After reading about Stanford’s reaction to the college admissions scandal in your newspaper, I have come to the unhappy conclusion that the Stanford administration is entirely missing the point.
The Office of Community Standards (OCS) saw 207 total cases — 180 of which were honor code cases — in the 2017-2018 school year, presenters told the Faculty Senate at Thursday’s meeting.
At the 12th meeting of the 20th Undergraduate Senate, Senators passed a resolution to instate a new program to replace Cardinal Conversations.
On Oct. 2, the Associated Students of Stanford University (ASSU) reintroduced the goals for its cabinet positions this year, with one of the positions being the newly created ASSU Director of Academic Freedom. Among the position’s stated goals is to work with University administration to ensure free exchange of ideas while making sure speakers invited by student groups uphold the Honor Code and Fundamental Standard.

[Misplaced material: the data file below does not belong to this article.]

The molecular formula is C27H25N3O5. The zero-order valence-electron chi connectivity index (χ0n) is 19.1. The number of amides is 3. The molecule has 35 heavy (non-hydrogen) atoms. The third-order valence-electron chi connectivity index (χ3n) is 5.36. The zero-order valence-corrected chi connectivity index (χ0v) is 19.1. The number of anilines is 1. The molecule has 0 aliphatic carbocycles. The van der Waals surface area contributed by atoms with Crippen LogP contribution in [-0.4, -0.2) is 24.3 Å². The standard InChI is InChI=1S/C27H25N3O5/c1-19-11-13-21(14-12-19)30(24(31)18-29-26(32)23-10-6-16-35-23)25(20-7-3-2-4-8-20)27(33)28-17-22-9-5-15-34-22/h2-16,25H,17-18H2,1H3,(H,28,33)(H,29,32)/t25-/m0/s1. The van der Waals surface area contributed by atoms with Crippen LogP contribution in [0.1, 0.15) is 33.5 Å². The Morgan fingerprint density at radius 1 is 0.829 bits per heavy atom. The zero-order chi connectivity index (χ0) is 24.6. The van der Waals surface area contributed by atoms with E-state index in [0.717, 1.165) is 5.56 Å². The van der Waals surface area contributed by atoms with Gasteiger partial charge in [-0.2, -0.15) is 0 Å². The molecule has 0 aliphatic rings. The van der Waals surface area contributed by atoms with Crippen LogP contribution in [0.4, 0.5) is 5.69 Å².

The personal information of 341 freshmen was publicly accessible for more than one month on incoming sophomore class president Brian Chan’s ’21 personal GitHub account.
In its penultimate meeting, the 19th Undergraduate Senate introduced a bill that would give Senators the power to financially penalize student groups that invite guests perceived to be in violation of the Fundamental Standard, a University statement guiding student conduct since 1896.
On Feb. 18, Stanford’s Board of Judicial Affairs declined to add military affiliation to the list of identities — including race, gender, socioeconomic status and more — explicitly protected under the Fundamental Standard. The University decision followed a request for the change nearly six months prior by Adam Behrendt ’19, president of the Stanford Undergraduate Veteran Association.
Some students and their advisors say the Office of Community Standards’ process for resolving misconduct allegations can be unnecessarily burdensome and still must do more to protect students’ rights. Meanwhile, judicial panelists say they lack the training to rule confidently in specialized cases.